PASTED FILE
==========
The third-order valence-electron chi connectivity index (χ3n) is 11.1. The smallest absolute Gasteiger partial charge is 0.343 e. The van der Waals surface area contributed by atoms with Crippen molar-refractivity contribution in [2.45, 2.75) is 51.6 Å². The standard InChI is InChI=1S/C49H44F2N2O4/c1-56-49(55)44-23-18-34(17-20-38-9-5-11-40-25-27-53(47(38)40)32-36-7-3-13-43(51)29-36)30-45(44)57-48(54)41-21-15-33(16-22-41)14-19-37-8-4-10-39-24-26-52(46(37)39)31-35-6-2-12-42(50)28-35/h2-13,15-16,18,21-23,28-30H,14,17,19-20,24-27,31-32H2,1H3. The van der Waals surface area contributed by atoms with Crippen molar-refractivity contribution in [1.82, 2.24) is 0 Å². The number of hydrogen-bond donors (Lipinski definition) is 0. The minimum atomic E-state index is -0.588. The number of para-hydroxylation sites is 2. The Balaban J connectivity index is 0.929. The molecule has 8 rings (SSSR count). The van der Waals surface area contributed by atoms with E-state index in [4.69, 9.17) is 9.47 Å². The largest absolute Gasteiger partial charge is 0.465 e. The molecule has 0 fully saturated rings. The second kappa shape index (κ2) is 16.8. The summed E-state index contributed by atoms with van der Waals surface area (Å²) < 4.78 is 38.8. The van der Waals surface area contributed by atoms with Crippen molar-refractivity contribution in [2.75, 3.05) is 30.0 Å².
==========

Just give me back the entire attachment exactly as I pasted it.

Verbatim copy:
The third-order valence-electron chi connectivity index (χ3n) is 11.1. The smallest absolute Gasteiger partial charge is 0.343 e. The van der Waals surface area contributed by atoms with Crippen molar-refractivity contribution in [2.45, 2.75) is 51.6 Å². The standard InChI is InChI=1S/C49H44F2N2O4/c1-56-49(55)44-23-18-34(17-20-38-9-5-11-40-25-27-53(47(38)40)32-36-7-3-13-43(51)29-36)30-45(44)57-48(54)41-21-15-33(16-22-41)14-19-37-8-4-10-39-24-26-52(46(37)39)31-35-6-2-12-42(50)28-35/h2-13,15-16,18,21-23,28-30H,14,17,19-20,24-27,31-32H2,1H3. The van der Waals surface area contributed by atoms with Crippen molar-refractivity contribution in [1.82, 2.24) is 0 Å². The number of hydrogen-bond donors (Lipinski definition) is 0. The minimum atomic E-state index is -0.588. The number of para-hydroxylation sites is 2. The Balaban J connectivity index is 0.929. The molecule has 8 rings (SSSR count). The van der Waals surface area contributed by atoms with E-state index in [4.69, 9.17) is 9.47 Å². The largest absolute Gasteiger partial charge is 0.465 e. The molecule has 0 fully saturated rings. The second kappa shape index (κ2) is 16.8. The summed E-state index contributed by atoms with van der Waals surface area (Å²) < 4.78 is 38.8. The van der Waals surface area contributed by atoms with Crippen molar-refractivity contribution in [2.75, 3.05) is 30.0 Å².